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A triathlon can be a fantastic event to train for and to take part in. Some of my favourites in the past have been the Race to the Stones/King/Tower events. With preparation and a willingness to really focus there’s no reason why someone who already has a reasonable level of fitness (and who can both swim and ride a bike proficiently) can’t do really well and most of all enjoy taking part in a triathlon.

What is a Triathlon?
Traditionally a triathlon is a combined event which features cycling, swimming and also running. Exact distances and times vary slightly from event to event however if you were entering an Olympic-standard triathlon you would expect to have to train for a 1500m swimming section, a 40k bike challenge and to top it off, a 10km run. Given that these three events all require the use of different skills and varying muscle groups it’s safe to say that plenty of advance preparation is essential.

Qualifying for a Triathlon
Each event has their own registration and qualifying criteria. Before starting your event-specific training regime speak to organisers or visit the event website to check requirements, fees and more in advance. Places tend to go very quickly so bear this in mind.

Training Ratios
Half of the total time of the event is taken up with cycling, thirty percent approximately on the running portion and the remaining fifth is taken up with swimming. Bear these race rations in mind and match them in your training. Similarly, pay equal attention to each portion of the event during training, for example. if you undertake nine sessions a week make sure you split these fairly between the three events (i.e. three sessions each). Sessions may vary in length as previously mentioned however it doesn’t pay to leave one section out because you feel two others need more. You do need to concentrate on them all in order to succeed.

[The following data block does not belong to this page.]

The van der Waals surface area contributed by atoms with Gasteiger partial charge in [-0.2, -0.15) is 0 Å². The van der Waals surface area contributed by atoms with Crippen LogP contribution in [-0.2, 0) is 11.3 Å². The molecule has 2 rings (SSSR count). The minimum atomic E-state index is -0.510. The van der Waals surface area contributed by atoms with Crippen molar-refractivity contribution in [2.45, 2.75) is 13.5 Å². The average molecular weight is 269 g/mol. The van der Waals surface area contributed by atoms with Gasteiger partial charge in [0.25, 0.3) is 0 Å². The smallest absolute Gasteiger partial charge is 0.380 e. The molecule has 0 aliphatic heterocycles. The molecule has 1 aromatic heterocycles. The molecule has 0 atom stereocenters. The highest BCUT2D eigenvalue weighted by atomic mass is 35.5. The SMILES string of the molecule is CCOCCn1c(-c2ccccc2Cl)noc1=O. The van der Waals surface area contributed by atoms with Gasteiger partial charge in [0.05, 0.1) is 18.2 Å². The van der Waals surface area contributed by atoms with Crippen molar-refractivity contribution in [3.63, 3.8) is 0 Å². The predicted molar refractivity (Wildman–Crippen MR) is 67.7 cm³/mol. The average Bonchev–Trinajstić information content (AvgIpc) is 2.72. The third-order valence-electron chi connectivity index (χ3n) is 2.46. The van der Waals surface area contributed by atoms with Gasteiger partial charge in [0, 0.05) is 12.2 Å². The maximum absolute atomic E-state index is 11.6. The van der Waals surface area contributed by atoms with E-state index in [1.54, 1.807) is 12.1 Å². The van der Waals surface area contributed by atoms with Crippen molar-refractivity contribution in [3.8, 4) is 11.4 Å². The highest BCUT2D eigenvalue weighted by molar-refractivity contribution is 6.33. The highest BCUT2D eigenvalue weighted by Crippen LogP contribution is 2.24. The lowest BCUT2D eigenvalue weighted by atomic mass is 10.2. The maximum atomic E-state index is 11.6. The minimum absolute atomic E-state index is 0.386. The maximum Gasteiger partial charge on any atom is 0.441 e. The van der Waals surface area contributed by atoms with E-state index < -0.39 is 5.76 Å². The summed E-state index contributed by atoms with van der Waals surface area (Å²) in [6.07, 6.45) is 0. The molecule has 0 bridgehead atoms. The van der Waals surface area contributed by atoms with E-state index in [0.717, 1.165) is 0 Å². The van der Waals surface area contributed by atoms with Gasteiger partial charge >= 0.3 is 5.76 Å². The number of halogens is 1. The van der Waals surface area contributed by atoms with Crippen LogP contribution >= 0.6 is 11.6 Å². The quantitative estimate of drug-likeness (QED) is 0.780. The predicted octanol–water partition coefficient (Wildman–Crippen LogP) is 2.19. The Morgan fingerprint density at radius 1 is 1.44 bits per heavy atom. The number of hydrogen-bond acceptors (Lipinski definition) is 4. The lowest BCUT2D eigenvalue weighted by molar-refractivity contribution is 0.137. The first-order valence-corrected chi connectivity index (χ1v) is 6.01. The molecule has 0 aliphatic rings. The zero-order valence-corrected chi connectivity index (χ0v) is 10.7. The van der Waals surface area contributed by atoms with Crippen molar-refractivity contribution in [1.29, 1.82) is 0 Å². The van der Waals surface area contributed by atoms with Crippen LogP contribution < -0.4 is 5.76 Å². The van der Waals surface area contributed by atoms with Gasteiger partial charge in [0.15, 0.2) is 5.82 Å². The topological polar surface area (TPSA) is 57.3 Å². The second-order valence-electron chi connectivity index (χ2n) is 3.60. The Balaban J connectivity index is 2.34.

Triathlon Equipment
You could really splash out on training equipment, clothing and accessories and more in order to feel properly kitted out for your first triathlon however it is best to stick to these basics:

·         A Bike: Find something half decent that is a good fit but don’t blow your savings on it. This is your first triathlon. You might decide afterwards that it’s your last. You might immediately sign up for another. Wait and see before making too high an investment. Make sure you maintain your bike and take advice from someone in the know/ a local bike shop on how to optimise the bike you have for this type of event.

·         Cycling Gear: Essentials include a helmet, cycling glasses, cycling clothing, basic repair kit including a hex wrench for bolts, a spare tube and a pump.

·         Swimming Gear: Look for a swimming racing suit, some goggles that fit properly (or will leak) and a swimming cap if you have long hair.

·         Running Gear: As with any running event you need to ensure you have decent running shoes that are broken in somewhat, are supportive and good quality. Likewise, go for running clothing that will manage moisture but don’t feel like you have to break the bank to do it.

·         You Could Consider Triathlon Specific Clothing: You might choose to look at a triathlon suit, the virtues of which the retailer you buy from and experienced triathlon athletes will be able to explain. If you go for one of these (they are great if you choose the right kind) make sure you don’t spend a fortune for your first event. As with the bike, try to resist the temptation to spend bundles of money on what might be your first and last triathlon. You won’t know if you’ve caught the bug until you’ve completed your first.

Your Training Regime
Your specific regime will depend entirely on your strengths, your weaknesses, your overall health and fitness levels and your experience. It is wise to speak to others who have or are training for triathlons to help you put together a training routine. If you want to a personalised triathlon training routine that will work for you from the beginning of your training and keep you going throughout the event it would be wise to speak to a personal trainer.

I have trained a number of clients in countless endurance events, obstacles races and more and the feedback has always been that they were so glad to have someone who had run these themselves to help with specialised training and with motivation (triathlon training can be a slog).

A triathlon can be a marvellous event and you’ll no doubt meet some other brilliant competitors (I always enjoy the camaraderie at these events). Just make sure that you prepare properly, both physically and mentally.